The voluntary withdrawal of over-the-counter cough and cold medicines for children younger than 2 has raised questions about what's safe and how parents should treat children with such symptoms.
USA TODAY shares some doctors' advice:
Question: What is different about the bodies of children under age 2 that makes medication such an issue? And what should parents of these very young kids do to relieve their symptoms?
Answer: "The way they handle medications is different," says Richard Gorman, a Baltimore pediatrician who chairs a panel for the American Academy of Pediatrics that deals with drug treatments. "They absorb them differently. They metabolize them differently. They excrete them differently."
He says parents should look to tried-and-true methods that are safe and may make your child feel better.
"Extra humidity in the air. Extra fluids for them to drink to keep the mucus under control. Give them Tylenol, Motrin or Advil for fever," he says.
Question: We've been talking here about the under-2 and over-2 age groups. Should parents treat their symptoms differently?
Answer: "Illnesses that cause symptoms under age 2 can be slightly different," says Ian Paul, a Hershey, Pa., pediatrician in practice for nine years. His research has focused on over-the-counter cough and cold medicines for children, and he says he's never recommended them. "Watch the younger children a little bit more closely and have lower thresholds for bringing them to the doctor. Make sure they are well-hydrated and don't have labored breathing. If they're having tears, are urinating and their mouth is still moist, they're well-hydrated."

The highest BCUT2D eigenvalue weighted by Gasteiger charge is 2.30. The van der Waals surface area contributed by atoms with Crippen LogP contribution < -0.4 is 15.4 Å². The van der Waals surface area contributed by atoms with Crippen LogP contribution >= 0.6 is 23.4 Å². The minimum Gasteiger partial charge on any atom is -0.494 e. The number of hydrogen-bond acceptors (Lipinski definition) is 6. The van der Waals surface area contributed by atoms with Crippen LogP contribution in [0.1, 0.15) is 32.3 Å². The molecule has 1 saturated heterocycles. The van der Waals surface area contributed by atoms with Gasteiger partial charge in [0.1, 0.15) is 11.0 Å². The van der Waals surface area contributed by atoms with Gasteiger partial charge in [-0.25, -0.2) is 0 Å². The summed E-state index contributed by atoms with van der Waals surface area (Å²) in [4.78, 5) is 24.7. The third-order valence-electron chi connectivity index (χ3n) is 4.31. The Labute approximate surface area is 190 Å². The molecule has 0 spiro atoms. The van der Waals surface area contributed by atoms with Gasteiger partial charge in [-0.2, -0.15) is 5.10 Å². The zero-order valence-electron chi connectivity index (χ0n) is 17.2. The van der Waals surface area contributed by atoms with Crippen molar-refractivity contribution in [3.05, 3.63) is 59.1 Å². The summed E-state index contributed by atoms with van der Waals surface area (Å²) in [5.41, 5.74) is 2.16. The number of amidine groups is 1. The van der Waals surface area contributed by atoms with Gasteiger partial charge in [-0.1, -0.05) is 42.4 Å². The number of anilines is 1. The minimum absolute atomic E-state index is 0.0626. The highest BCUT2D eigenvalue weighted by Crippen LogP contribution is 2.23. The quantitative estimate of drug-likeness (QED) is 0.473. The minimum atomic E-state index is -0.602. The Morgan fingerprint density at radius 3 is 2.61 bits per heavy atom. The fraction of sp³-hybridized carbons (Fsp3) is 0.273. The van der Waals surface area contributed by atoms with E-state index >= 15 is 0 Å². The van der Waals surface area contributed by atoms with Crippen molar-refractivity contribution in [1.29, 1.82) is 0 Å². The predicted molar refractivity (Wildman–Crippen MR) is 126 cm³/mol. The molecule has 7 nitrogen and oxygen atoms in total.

Question: How do these medications affect children older than 2?
Answer: Guidelines issued last year by the American College of Chest Physicians noted that over-the-counter cough medications had "little, if any, benefit" in children, and antihistamines had "minimal" effect.
"As weak as the data are for adults, it is even weaker or less existent for kids. There is little or no compelling data that they worked," says Peter Dicpinigaitis, a pulmonologist from New York City who co-authored the guidelines.
Question: What is the short-answer message to parents of young children?
Answer: "As far as cold medicines in young children, there is no proven benefit and definite proven risk," says Atlanta pediatrician Jennifer Shu.
"Why chance it?"